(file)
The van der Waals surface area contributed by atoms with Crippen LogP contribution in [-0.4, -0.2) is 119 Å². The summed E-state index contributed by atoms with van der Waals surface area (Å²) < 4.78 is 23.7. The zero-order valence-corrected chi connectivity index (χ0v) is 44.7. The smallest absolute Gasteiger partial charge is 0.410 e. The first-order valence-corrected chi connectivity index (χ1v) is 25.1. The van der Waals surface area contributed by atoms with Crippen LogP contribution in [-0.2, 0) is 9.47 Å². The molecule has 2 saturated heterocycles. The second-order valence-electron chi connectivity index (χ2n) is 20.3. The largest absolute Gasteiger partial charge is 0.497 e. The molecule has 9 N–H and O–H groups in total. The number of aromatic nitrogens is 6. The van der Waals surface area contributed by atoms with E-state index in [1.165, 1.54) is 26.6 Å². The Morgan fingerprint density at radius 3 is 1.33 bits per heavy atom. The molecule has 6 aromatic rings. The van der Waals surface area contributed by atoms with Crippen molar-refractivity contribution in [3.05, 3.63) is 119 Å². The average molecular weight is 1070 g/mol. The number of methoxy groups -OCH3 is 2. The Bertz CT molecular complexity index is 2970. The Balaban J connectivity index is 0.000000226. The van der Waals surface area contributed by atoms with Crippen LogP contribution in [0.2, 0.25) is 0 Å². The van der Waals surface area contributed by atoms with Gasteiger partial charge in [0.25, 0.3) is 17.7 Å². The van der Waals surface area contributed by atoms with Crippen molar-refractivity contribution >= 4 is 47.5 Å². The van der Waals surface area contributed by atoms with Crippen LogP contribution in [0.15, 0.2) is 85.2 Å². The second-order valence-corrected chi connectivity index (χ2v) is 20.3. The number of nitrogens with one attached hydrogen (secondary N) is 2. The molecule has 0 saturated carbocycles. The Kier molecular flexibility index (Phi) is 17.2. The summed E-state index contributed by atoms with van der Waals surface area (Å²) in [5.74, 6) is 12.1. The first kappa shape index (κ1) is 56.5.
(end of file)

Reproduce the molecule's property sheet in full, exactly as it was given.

The van der Waals surface area contributed by atoms with Crippen LogP contribution in [-0.4, -0.2) is 119 Å². The summed E-state index contributed by atoms with van der Waals surface area (Å²) < 4.78 is 23.7. The zero-order valence-corrected chi connectivity index (χ0v) is 44.7. The smallest absolute Gasteiger partial charge is 0.410 e. The first-order valence-corrected chi connectivity index (χ1v) is 25.1. The van der Waals surface area contributed by atoms with Crippen LogP contribution in [-0.2, 0) is 9.47 Å². The molecule has 2 saturated heterocycles. The second-order valence-electron chi connectivity index (χ2n) is 20.3. The largest absolute Gasteiger partial charge is 0.497 e. The molecule has 9 N–H and O–H groups in total. The number of aromatic nitrogens is 6. The van der Waals surface area contributed by atoms with E-state index in [1.165, 1.54) is 26.6 Å². The Morgan fingerprint density at radius 3 is 1.33 bits per heavy atom. The molecule has 6 aromatic rings. The van der Waals surface area contributed by atoms with Crippen molar-refractivity contribution in [3.05, 3.63) is 119 Å². The average molecular weight is 1070 g/mol. The number of methoxy groups -OCH3 is 2. The Bertz CT molecular complexity index is 2970. The Balaban J connectivity index is 0.000000226. The van der Waals surface area contributed by atoms with Crippen LogP contribution in [0.2, 0.25) is 0 Å². The van der Waals surface area contributed by atoms with Gasteiger partial charge in [0.25, 0.3) is 17.7 Å². The van der Waals surface area contributed by atoms with Crippen molar-refractivity contribution >= 4 is 47.5 Å². The van der Waals surface area contributed by atoms with Crippen LogP contribution in [0.15, 0.2) is 85.2 Å². The second-order valence-corrected chi connectivity index (χ2v) is 20.3. The number of nitrogens with one attached hydrogen (secondary N) is 2. The molecule has 0 saturated carbocycles. The Kier molecular flexibility index (Phi) is 17.2. The summed E-state index contributed by atoms with van der Waals surface area (Å²) in [5.74, 6) is 12.1. The first kappa shape index (κ1) is 56.5.